Patrick L. Kelly; Washington, DC; “The Color-Magnitude Relation in Hickson Compact Group 62”

 

2001

Susannah C. Lazar; Baton  Rouge, Louisiana; “Performed Photometry of Many Asteroids”

 

2002

Albert King Lin; Fresh Meadows, New York; “A Survey of the public Chandra Data Archive (CDA) in Search of Serendipitous X-ray Pulsars:  A Systematic Approach”

 

2003

Maxwell Cassady Moe; Fort Collins, Colorado; “Demographic  and Atmospheric Effects on the Quality of the Night Sky”

 

2004

John Davis; Penfield, New York; “Built a Research Grade Observatory From Scratch”

 

2005

Christopher Limbach; Milwaukee, Wisconsin; “Light Curve Analysis of Eclipsing Binary Star EP Aurigae”

2006

  1.  Mary Masterman; Oklahoma City, Oklahoma; “Investigating Stars and Nebulae Through the Construction of an Astronomical Spectrograph.” 
  2. Daniel Handlin; Lincroft, New Jersey; “An Empirical Determination of the Effect of Atmospheric Drag on Orbital Decay”
  3. Benjamin Jones; Helotes, Texas; “Achieving Equal Light Distribution:  Creating Effective Outdoor Lighting Modifications: A Second Year Project” 

 

2007

 Naomi Pequette; Littleton, Colorado; “The Orion Nebula:  A Good Contender for Housing an “Earth-like” Planet”

 

2008

 John Hodge II; Columbia, South Carolina; “Light Curve Analysis of Cataclysmic Variable Star Systems:  Cam Var 06, FS Aur, HT Cas, IP Peg, and EQ Aqr”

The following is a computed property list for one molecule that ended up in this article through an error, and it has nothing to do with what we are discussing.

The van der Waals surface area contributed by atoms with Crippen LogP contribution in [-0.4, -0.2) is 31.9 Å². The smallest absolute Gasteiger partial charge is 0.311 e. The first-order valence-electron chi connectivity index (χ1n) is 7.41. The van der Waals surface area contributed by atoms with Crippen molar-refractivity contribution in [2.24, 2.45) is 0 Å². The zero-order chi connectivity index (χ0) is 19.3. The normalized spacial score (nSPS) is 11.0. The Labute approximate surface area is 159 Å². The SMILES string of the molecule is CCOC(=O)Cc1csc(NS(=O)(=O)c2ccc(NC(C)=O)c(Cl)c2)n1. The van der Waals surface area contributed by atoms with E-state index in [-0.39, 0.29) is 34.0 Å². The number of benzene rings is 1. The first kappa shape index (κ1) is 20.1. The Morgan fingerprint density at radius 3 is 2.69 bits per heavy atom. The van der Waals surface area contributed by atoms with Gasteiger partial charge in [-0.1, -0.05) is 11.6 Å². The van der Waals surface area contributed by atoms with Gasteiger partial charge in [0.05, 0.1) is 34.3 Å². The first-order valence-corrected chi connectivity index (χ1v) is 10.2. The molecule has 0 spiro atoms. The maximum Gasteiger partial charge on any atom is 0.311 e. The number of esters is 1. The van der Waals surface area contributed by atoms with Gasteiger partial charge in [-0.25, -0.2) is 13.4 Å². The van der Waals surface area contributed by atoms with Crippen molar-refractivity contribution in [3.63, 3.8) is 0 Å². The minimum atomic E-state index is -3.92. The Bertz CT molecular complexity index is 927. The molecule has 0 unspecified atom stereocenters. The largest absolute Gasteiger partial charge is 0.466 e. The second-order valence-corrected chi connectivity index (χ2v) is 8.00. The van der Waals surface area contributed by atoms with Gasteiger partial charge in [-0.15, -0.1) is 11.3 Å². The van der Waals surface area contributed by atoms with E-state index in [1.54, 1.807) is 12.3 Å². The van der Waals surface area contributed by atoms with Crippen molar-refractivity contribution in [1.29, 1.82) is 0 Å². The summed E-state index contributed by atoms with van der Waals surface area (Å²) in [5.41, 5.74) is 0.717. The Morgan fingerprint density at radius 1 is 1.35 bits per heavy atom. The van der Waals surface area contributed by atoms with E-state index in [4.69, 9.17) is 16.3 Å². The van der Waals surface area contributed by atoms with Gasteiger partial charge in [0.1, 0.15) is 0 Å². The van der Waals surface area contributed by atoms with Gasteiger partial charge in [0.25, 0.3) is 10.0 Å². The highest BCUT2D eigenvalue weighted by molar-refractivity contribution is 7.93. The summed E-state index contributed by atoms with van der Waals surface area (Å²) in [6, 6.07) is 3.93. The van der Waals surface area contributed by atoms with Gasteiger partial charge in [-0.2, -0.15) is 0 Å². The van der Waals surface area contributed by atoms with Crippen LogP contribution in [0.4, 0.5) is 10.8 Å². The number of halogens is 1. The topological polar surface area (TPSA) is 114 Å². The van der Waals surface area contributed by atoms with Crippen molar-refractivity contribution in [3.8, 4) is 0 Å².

Honorable Mention:  Lara Knorek;  Kalamazoo, Michigan

                                      Neil Pearson; Evergreen, Colorado

 

2009

  1.  Harry Gaebler; Bloomington, Indiana; “A Study of the Correlation Between Spiral Galaxy Distance and Morphology Using both Redshift and Extended Object Photometry”
  2. Jordan Bramble; Virginia Beach, Virginia’ “Asteroid Research Using the Fan Mountain Observatory Rapid Response Robotic Telescope”  
  3.  Gayathri Cheran; Burke, Virginia; “A Study of the Abundance of Wolf Rayet Stars”

 

2010

  1.  Andrew Hitchner; Norristown, Pennsylvania; “A Study in Stellar Spectroscopy”
  2. Tongji "Youyou" Li; Hershey, Pennsylvania; “Will Humans Become Extinct Like the Dinosaurs Did?”
  3. Erika Tinley; Tucson, Arizona;  “The Geometry of Active Galactic Nuclei as Evidenced by Their Emission Line Spectra”